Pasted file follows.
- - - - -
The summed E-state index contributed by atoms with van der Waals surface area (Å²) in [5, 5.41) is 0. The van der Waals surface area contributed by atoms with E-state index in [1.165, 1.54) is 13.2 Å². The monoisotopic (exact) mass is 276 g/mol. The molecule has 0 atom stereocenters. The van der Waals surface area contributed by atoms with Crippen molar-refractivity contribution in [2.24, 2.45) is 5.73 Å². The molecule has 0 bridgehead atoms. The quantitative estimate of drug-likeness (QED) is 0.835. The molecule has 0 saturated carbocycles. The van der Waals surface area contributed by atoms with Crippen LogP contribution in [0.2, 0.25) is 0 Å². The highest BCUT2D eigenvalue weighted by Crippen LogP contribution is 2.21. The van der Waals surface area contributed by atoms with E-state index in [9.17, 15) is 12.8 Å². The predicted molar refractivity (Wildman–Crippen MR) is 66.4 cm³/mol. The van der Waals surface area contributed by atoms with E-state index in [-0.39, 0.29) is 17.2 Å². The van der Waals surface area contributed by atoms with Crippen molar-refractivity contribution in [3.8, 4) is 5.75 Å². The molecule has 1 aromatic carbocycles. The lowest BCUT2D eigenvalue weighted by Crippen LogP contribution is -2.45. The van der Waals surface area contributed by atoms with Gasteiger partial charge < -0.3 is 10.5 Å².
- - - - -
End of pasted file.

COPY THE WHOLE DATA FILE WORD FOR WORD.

The summed E-state index contributed by atoms with van der Waals surface area (Å²) in [5, 5.41) is 0. The van der Waals surface area contributed by atoms with E-state index in [1.165, 1.54) is 13.2 Å². The monoisotopic (exact) mass is 276 g/mol. The molecule has 0 atom stereocenters. The van der Waals surface area contributed by atoms with Crippen molar-refractivity contribution in [2.24, 2.45) is 5.73 Å². The molecule has 0 bridgehead atoms. The quantitative estimate of drug-likeness (QED) is 0.835. The molecule has 0 saturated carbocycles. The van der Waals surface area contributed by atoms with Crippen LogP contribution in [0.2, 0.25) is 0 Å². The highest BCUT2D eigenvalue weighted by Crippen LogP contribution is 2.21. The van der Waals surface area contributed by atoms with E-state index in [9.17, 15) is 12.8 Å². The predicted molar refractivity (Wildman–Crippen MR) is 66.4 cm³/mol. The van der Waals surface area contributed by atoms with E-state index in [-0.39, 0.29) is 17.2 Å². The van der Waals surface area contributed by atoms with Crippen molar-refractivity contribution in [3.8, 4) is 5.75 Å². The molecule has 1 aromatic carbocycles. The lowest BCUT2D eigenvalue weighted by Crippen LogP contribution is -2.45. The van der Waals surface area contributed by atoms with Gasteiger partial charge < -0.3 is 10.5 Å².